Germany’s Social Democrats choose first female chair in hope of revamp

BERLIN — Germany’s Social Democrats (SPD) elected Andrea Nahles as their first ever female leader on Sunday, hoping she can reinvigorate the country’s oldest party after it suffered heavy losses in September’s election.

Some 66 percent of SPD delegates at a congress voted for Nahles, a plain-speaking former labor minister and Catholic mother of one who has close links to trade unions and once said she wanted to be either a housewife or the German chancellor.

The 154-year-old SPD, junior partner in Chancellor Angela Merkel’s governing coalition, had to find a new leader to replace Martin Schulz, who resigned after his campaign for September’s election earned the SPD its worst showing since 1933.

Nahles had been widely expected to win but the result on Sunday is second-worst for an SPD party leader in the postwar era, with some members unhappy about the renewed Merkel tie-up that Nahles pushed for likely having voted for her opponent - Simone Lange, the 41-year-old mayor of the northern city of Flensburg.

The SPD remains in the doldrums, with an Emnid poll for newspaper Bild am Sonntag showing its support at 18 percent, lagging Merkel’s conservatives on 33 percent and not far ahead of the far-right Alternative for Germany (AfD) on 13 percent.

Nahles, 47, must now preside over the party’s efforts to revamp itself - coming up with new policies and pushing fresh faces into the foreground - to bring the SPD back from the brink and make it an electoral force to be reckoned with again.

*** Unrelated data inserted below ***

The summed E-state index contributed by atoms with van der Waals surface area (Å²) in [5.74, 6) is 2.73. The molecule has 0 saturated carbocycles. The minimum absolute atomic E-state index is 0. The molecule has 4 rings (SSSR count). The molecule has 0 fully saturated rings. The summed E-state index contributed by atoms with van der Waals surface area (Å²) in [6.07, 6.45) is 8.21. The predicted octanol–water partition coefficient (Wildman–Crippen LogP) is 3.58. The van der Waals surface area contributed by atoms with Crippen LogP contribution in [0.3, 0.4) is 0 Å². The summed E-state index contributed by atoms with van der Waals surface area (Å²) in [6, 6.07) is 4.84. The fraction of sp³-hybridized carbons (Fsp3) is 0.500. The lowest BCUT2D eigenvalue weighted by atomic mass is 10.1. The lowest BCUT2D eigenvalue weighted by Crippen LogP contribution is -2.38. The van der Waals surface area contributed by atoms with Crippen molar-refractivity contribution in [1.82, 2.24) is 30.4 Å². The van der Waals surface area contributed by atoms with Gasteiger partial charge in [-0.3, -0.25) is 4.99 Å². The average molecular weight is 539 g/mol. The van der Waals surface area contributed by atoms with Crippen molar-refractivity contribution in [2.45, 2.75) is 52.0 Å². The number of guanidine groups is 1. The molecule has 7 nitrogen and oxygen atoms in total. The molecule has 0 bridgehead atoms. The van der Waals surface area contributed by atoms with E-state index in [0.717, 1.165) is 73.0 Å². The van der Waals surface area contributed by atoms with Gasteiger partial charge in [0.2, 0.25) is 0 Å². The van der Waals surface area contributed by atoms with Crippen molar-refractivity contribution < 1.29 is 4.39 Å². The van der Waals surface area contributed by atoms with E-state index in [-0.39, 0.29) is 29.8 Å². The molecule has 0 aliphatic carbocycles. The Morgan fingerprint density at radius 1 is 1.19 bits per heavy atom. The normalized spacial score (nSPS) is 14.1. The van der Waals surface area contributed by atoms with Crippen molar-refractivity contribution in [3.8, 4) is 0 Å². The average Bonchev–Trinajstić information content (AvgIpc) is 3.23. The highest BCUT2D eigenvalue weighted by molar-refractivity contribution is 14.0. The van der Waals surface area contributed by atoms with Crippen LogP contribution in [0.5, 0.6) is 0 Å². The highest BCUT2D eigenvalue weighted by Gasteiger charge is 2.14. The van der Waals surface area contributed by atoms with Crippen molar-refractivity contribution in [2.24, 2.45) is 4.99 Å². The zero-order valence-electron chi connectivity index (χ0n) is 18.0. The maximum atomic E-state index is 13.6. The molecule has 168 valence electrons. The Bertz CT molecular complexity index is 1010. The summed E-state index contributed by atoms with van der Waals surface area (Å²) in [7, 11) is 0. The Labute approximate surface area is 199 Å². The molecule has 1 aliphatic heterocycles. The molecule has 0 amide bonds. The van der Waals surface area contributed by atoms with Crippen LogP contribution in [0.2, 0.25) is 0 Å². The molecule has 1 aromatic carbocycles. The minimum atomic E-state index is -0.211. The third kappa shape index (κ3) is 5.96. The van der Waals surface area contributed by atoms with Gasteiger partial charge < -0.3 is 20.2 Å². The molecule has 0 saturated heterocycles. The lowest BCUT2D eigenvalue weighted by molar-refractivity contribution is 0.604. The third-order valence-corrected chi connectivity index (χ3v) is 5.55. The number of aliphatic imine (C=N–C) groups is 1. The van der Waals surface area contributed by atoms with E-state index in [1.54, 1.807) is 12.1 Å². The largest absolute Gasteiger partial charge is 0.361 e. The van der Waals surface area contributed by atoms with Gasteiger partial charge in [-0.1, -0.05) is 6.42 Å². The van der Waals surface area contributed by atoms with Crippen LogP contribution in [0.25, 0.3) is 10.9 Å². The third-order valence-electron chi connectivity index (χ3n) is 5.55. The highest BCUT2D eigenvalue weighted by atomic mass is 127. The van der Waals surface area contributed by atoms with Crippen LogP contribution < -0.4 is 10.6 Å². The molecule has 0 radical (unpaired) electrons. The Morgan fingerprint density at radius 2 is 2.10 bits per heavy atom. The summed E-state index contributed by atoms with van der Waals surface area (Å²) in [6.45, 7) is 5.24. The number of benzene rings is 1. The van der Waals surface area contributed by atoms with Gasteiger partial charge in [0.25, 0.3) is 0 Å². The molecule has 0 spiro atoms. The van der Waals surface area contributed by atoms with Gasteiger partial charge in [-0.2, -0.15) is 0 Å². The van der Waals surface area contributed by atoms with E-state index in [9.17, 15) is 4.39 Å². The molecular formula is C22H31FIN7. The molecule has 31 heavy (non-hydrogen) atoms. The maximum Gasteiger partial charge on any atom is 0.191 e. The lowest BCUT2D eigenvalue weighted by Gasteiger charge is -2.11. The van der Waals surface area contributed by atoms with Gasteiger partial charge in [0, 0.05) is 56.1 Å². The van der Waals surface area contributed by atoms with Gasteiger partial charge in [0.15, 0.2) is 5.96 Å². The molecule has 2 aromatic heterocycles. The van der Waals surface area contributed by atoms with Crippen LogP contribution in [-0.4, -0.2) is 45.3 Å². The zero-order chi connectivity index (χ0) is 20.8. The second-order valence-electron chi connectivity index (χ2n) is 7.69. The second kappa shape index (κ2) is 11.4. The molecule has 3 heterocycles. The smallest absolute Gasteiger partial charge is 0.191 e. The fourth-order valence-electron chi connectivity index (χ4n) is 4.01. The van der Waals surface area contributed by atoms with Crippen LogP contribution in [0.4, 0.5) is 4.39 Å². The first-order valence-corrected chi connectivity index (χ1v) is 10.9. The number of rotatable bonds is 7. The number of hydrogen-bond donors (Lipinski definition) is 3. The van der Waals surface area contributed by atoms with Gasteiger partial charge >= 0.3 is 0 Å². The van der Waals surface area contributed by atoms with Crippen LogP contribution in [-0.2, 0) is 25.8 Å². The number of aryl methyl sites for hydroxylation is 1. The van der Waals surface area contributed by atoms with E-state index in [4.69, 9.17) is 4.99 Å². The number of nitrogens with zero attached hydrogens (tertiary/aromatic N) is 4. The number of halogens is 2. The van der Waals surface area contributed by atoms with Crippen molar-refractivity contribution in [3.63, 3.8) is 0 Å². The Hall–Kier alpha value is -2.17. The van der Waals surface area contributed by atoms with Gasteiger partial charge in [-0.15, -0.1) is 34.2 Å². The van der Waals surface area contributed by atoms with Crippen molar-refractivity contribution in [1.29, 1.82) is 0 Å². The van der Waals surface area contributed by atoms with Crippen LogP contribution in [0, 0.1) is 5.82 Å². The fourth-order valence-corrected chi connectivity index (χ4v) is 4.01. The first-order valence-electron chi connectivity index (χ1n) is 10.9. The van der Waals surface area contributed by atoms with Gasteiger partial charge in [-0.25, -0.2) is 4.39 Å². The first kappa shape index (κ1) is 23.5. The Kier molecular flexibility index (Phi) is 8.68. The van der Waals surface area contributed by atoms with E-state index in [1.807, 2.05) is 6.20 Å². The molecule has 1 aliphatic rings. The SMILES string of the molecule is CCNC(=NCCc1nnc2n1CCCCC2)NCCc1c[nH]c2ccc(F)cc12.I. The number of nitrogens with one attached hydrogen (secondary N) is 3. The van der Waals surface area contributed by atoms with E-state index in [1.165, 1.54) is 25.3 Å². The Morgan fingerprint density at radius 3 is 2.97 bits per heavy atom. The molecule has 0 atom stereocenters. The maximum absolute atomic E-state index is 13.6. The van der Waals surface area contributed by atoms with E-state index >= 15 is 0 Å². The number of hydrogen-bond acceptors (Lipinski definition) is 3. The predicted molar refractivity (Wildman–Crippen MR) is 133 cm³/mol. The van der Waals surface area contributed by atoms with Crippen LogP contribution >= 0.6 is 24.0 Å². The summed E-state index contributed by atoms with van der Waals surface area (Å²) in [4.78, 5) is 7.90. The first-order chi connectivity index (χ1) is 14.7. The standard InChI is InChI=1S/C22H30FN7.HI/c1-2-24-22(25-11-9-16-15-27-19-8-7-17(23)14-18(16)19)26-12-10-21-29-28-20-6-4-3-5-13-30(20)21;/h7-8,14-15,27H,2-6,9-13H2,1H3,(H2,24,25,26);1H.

“You can renew a party while it’s in government. I want to prove that from tomorrow,” Nahles said in an impassioned speech before the vote, addressing widespread concerns in the SPD that it would have been easier to reinvent the party in opposition.

Germans are not confident in her abilities — the Emnid poll found less than a quarter believe Nahles can make the SPD successful in her new role — a job that also requires her to try to win back voters the SPD has lost to the AfD.

A former leader of the party’s more radical Jusos youth wing, Nahles was credited with rallying support from a reluctant party for a renewal of the ‘grand coalition’ with Merkel’s conservatives that also governed Germany from 2013 to 2017.

But discord is already growing in the coalition over issues including immigration, euro zone reform and how to handle the diesel emissions crisis. Nahles could pull her party out of the alliance with Merkel if she is unhappy with how it is working and has a prime opportunity to do so in the half-time review after two years when the parties will assess progress made.

It is yet to be seen whether Nahles, with her leftist roots, will seek to shift the party leftwards with an eye to a potential future coalition with the Greens and far-left Linke, or fight Merkel by sticking to the center ground — as the party largely did during the last legislative period.

With her blunt style Nahles is likely to animate political debate and may make Merkel’s life more uncomfortable. She vowed in September to hit the conservatives “squarely in the jaw” after four years in coalition with them. Not having a position in government gives her more freedom to do so.

She must also heal deep divisions within the party which remain over its decision to join once again a coalition with Merkel. Cracks have also emerged in the SPD in recent weeks over its Russia policy and welfare reform, more than a decade after the party spearheaded Germany’s liberalization of the labor market. — Reuters